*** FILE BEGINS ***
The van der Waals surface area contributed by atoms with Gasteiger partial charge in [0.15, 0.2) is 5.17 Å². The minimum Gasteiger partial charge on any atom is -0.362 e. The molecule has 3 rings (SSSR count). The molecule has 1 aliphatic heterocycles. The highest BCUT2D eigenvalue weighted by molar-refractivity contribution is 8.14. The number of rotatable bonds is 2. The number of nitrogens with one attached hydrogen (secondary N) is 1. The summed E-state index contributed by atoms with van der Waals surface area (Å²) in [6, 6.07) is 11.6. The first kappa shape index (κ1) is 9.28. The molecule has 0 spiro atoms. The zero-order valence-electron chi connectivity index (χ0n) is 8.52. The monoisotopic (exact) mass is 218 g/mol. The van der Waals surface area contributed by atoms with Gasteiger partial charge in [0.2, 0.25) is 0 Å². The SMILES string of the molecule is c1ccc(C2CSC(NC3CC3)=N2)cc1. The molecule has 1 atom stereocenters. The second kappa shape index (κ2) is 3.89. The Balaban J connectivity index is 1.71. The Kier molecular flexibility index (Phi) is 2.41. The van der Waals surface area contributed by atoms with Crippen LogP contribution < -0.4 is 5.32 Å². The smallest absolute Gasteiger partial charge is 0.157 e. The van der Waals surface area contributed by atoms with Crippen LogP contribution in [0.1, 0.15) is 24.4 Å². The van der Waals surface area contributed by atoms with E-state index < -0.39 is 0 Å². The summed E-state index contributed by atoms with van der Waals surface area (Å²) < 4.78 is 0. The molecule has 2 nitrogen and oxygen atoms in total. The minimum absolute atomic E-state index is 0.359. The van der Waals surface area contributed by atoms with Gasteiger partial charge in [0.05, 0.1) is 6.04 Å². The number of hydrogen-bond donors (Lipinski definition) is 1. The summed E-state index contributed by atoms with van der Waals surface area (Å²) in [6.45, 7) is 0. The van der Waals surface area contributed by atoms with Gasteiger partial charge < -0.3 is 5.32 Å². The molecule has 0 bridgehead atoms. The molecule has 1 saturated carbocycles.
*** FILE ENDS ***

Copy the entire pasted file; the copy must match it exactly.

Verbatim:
The van der Waals surface area contributed by atoms with Gasteiger partial charge in [0.15, 0.2) is 5.17 Å². The minimum Gasteiger partial charge on any atom is -0.362 e. The molecule has 3 rings (SSSR count). The molecule has 1 aliphatic heterocycles. The highest BCUT2D eigenvalue weighted by molar-refractivity contribution is 8.14. The number of rotatable bonds is 2. The number of nitrogens with one attached hydrogen (secondary N) is 1. The summed E-state index contributed by atoms with van der Waals surface area (Å²) in [6, 6.07) is 11.6. The first kappa shape index (κ1) is 9.28. The molecule has 0 spiro atoms. The zero-order valence-electron chi connectivity index (χ0n) is 8.52. The monoisotopic (exact) mass is 218 g/mol. The van der Waals surface area contributed by atoms with Gasteiger partial charge in [0.2, 0.25) is 0 Å². The SMILES string of the molecule is c1ccc(C2CSC(NC3CC3)=N2)cc1. The molecule has 1 atom stereocenters. The second kappa shape index (κ2) is 3.89. The Balaban J connectivity index is 1.71. The Kier molecular flexibility index (Phi) is 2.41. The van der Waals surface area contributed by atoms with Crippen LogP contribution < -0.4 is 5.32 Å². The smallest absolute Gasteiger partial charge is 0.157 e. The van der Waals surface area contributed by atoms with Crippen LogP contribution in [0.1, 0.15) is 24.4 Å². The van der Waals surface area contributed by atoms with E-state index < -0.39 is 0 Å². The summed E-state index contributed by atoms with van der Waals surface area (Å²) < 4.78 is 0. The molecule has 2 nitrogen and oxygen atoms in total. The minimum absolute atomic E-state index is 0.359. The van der Waals surface area contributed by atoms with Gasteiger partial charge in [0.05, 0.1) is 6.04 Å². The number of hydrogen-bond donors (Lipinski definition) is 1. The summed E-state index contributed by atoms with van der Waals surface area (Å²) in [6.45, 7) is 0. The van der Waals surface area contributed by atoms with Gasteiger partial charge < -0.3 is 5.32 Å². The molecule has 0 bridgehead atoms. The molecule has 1 saturated carbocycles.